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What Is the Difference between Lisinopril and Amlodipine?

By Jacquelyn Gilchrist
Updated: Mar 03, 2024
References

Lisinopril and amlodipine are both medications that may be used to lower high blood pressure, but they are different types of drugs. As a calcium channel blocker, amlodipine relaxes blood vessels and accelerate the flow of blood to the heart. It may also help prevent chest pain, but it cannot treat chest pain that has already started. Lisinopril is an angiotensin-converting enzyme (ACE) inhibitor, which means that it interferes with chemicals in the body that tighten the blood vessels. This allows for more efficient blood circulation, and the drug may also boost the chances of survival following a heart attack.

Both of these high blood pressure medications are taken orally, usually once daily. The doctor may prescribe a lower dose initially, to be increased gradually as needed. Those taking lisinopril may need to undergo periodic kidney and liver function tests. When they are used to treat high blood pressure, these medications are intended to be part of a comprehensive treatment plan that should include a healthy diet and regular exercise.

Certain precautions should be followed while using these medications. Both lisinopril and amlodipine may interact with alcohol and cause extremely low blood pressure, which can raise the risk of some side effects. Those taking lisinopril should avoid using potassium supplements or salt substitutes unless otherwise directed by a physician.

Lisinopril and amlodipine may cause some side effects, which should be reported to the prescribing physician if they become severe. They may cause dizziness, drowsiness, and headache. Lisinopril may also cause nausea, vomiting, and depression, while amlodipine may cause fatigue and flushing.

More serious side effects require urgent medical care. These drugs may both cause swelling, feeling faint, and chest pain. Those taking lisinopril should monitor themselves for unusual, rapid weight gain, unusually low amounts of urine output, and flu symptoms. Amlodipine may cause pounding heartbeats, malaise, and a heavy, painful sensation that spreads to the arm or shoulder.

Before using lisinopril and amlodipine, patients must disclose their other medical conditions, medications, and supplements. Lisinopril can cause birth defects and should never be used by women who are pregnant, while it is unknown if amlodipine will harm a fetus. It is also unknown whether either of these drugs may pass into breast milk. These drugs may be contraindicated for use by those with kidney or liver disease, diabetes, and a heart valve problem. Other medicines may interact with lisinopril and amlodipine, including beta-blockers, diuretics, and aspirin.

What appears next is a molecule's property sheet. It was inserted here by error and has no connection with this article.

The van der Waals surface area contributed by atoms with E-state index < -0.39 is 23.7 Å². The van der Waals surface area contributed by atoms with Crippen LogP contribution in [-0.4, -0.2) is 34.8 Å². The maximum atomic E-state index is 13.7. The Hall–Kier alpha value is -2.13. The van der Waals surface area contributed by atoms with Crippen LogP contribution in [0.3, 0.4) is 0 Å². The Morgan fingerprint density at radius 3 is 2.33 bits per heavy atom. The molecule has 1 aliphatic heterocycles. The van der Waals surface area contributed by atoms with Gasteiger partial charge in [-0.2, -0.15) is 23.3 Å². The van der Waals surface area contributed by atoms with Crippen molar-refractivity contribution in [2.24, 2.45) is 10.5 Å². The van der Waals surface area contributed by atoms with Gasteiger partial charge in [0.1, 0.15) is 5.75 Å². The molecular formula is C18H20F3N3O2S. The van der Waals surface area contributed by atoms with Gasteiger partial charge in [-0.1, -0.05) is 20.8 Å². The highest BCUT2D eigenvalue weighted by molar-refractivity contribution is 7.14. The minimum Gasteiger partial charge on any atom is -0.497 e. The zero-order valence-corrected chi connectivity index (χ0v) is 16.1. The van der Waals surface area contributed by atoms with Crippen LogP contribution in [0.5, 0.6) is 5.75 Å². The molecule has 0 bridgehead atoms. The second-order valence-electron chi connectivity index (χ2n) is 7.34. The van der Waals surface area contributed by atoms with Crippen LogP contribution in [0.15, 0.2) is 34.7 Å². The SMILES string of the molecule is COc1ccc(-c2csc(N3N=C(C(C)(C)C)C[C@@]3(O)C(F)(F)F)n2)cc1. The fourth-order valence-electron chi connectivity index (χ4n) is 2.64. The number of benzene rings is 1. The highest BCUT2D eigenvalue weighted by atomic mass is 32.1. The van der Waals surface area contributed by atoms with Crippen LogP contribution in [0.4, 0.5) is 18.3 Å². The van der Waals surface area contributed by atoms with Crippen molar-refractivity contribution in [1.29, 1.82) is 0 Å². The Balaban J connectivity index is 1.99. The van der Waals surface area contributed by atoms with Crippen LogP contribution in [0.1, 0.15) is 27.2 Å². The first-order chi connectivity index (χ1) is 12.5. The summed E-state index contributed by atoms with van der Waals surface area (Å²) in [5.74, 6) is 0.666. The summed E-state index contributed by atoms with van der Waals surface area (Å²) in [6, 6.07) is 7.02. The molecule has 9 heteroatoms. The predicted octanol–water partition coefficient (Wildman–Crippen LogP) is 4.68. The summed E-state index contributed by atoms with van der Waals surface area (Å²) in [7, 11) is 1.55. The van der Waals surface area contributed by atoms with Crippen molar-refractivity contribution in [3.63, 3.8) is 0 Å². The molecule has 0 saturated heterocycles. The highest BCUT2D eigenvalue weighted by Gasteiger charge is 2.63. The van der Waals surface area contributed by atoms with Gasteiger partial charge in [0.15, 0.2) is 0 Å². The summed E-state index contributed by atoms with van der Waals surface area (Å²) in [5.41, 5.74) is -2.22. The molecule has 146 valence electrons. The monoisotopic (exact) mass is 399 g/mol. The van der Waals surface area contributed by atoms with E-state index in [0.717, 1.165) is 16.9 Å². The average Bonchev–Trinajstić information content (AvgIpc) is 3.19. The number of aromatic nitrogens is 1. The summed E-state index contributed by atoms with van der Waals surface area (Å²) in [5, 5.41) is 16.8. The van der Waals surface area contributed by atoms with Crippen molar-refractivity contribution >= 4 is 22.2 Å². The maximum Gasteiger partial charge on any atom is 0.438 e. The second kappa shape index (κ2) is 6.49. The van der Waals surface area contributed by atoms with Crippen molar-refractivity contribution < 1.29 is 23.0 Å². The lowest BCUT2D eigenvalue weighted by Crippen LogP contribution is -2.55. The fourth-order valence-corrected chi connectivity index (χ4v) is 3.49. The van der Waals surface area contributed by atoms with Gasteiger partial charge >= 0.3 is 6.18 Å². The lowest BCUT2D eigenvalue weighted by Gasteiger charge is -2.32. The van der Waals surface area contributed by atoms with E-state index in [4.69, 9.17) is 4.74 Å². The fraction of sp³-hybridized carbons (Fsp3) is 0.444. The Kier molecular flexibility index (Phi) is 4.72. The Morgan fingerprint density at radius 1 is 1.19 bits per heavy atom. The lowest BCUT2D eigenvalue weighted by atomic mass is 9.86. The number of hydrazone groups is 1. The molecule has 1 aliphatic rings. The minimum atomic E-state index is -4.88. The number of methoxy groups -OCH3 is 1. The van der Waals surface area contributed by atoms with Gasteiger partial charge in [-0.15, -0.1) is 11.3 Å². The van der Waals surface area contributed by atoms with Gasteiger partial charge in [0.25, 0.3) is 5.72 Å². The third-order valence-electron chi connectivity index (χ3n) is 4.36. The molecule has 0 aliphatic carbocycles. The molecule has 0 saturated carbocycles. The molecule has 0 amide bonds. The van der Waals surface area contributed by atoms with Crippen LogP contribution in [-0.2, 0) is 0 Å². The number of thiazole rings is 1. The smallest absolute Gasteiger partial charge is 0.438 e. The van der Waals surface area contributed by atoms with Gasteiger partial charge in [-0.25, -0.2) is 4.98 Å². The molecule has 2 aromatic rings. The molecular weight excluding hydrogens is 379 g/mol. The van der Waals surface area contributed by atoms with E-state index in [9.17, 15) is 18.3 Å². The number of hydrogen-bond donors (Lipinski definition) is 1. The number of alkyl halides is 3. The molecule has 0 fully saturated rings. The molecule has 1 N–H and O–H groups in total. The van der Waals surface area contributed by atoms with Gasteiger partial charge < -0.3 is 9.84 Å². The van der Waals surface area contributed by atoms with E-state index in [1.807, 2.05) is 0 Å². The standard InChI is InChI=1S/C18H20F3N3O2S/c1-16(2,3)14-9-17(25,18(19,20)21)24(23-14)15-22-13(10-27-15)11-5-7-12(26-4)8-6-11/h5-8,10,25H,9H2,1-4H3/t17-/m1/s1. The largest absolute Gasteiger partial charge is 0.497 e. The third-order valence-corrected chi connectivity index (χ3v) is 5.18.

The Health Board is dedicated to providing accurate and trustworthy information. We carefully select reputable sources and employ a rigorous fact-checking process to maintain the highest standards. To learn more about our commitment to accuracy, read our editorial process.
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Discussion Comments
By fBoyle — On Feb 28, 2013

I've been on both of these medications and from my personal experience, amlodipine is better. I don't mean that lisinopril isn't effective, it is. Both of these reduced my blood pressure like they were supposed to but I experienced a lot of side effects from lisinopril.

Lisinopril gave me a chronic cough and I was always tired. A few times, I got very dizzy from it as well. I still feel a little tired with amlodipine, but not as much and I don't have the other side effects at all.

By discographer — On Feb 27, 2013

@fify-- These drugs work in different ways but since they both affect blood pressure, they have a commonality and that is they should never be stopped abruptly.

I have a relative who was taking a medication for high blood pressure and forgot to take it one day. He was taken to the emergency room that day because of irregular heartbeat and risk of stroke.

The body gets used to these drugs and if the patient has to stop them, they have to do it slowly and under the supervision of a doctor.

By fify — On Feb 27, 2013

Is withdrawal from one of these drugs easier than the other?

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